CDC Approves Pfizer Vaccine For Children Ages 5 To 11

The U.S. Centers for Disease Control and Prevention on Tuesday approved Pfizer-BioNTech’s COVID-19 vaccine for children ages 5 to 11 years, clearing the way for pediatricians and pharmacies to begin vaccinating children soon.

The decision follows last week’s approval of the vaccine by the Food and Drug Administration for that age group and is the last step in a process that began Oct. 7, following the conclusion of Pfizer’s clinical trial.

Roughly 28 million children are eligible to get vaccinated in the U.S.

“We know millions of parents are eager to get their children vaccinated and with this decision, we now have recommended that about 28 million children receive a COVID-19 vaccine,” CDC Director Rochelle Walensky, who gave the final go-ahead, said in a statement. “As a mom, I encourage parents with questions to talk to their pediatrician, school nurse or local pharmacist to learn more about the vaccine and the importance of getting their children vaccinated.”

Vaccinations for children can begin as soon as Wednesday. President Joe Biden’s administration began packaging and shipping millions of pediatric doses earlier this week in anticipation of Tuesday’s authorization.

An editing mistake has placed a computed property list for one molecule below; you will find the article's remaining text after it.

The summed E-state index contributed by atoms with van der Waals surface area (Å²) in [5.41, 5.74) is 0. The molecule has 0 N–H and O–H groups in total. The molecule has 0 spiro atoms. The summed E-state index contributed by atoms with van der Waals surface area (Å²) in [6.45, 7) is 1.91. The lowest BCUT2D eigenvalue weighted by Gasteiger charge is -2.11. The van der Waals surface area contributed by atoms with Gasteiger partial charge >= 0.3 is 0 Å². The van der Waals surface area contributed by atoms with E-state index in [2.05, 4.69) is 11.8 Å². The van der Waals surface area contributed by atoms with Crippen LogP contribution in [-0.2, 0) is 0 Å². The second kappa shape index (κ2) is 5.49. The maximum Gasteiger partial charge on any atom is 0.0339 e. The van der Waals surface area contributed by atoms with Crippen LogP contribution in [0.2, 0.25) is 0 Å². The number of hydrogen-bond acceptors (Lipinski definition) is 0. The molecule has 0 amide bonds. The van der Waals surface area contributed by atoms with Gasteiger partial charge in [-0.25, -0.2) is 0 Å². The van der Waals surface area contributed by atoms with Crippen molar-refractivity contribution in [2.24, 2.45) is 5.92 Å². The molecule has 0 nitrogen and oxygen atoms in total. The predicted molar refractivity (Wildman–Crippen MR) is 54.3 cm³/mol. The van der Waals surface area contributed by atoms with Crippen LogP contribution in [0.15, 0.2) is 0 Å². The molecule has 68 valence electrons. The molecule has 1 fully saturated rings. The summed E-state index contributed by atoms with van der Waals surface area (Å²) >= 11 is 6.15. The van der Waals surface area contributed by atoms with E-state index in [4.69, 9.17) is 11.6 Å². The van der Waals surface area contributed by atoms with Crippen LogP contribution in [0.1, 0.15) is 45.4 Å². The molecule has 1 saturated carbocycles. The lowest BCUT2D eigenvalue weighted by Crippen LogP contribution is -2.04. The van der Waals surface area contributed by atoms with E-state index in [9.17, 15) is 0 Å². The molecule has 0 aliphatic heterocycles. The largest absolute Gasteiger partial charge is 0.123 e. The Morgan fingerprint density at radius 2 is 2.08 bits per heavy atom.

A CDC advisory panel had unanimously recommended authorizing the pediatric vaccine earlier Tuesday.

Pfizer says the vaccine is 90.7% effective in preventing COVID-19. Though adults receive two 30-microgram doses, children’s doses will be only 10 micrograms.

Like the adult version, Pfizer’s pediatric vaccine is a two-dose regimen administered three weeks apart. It is also reported to have similar side effects, including fatigue, headache, muscle pain and chills.

In a study of 3,100 children ages 5 to 11 who received the vaccine, none reported serious side effects.

Children younger than 5 will have to wait a bit longer until they’re eligible to be vaccinated against the coronavirus. Pfizer CEO Albert Bourla said he expects data from trial results for kids 2 to 4 years old by the end of the year, after which the federal approval process can begin.

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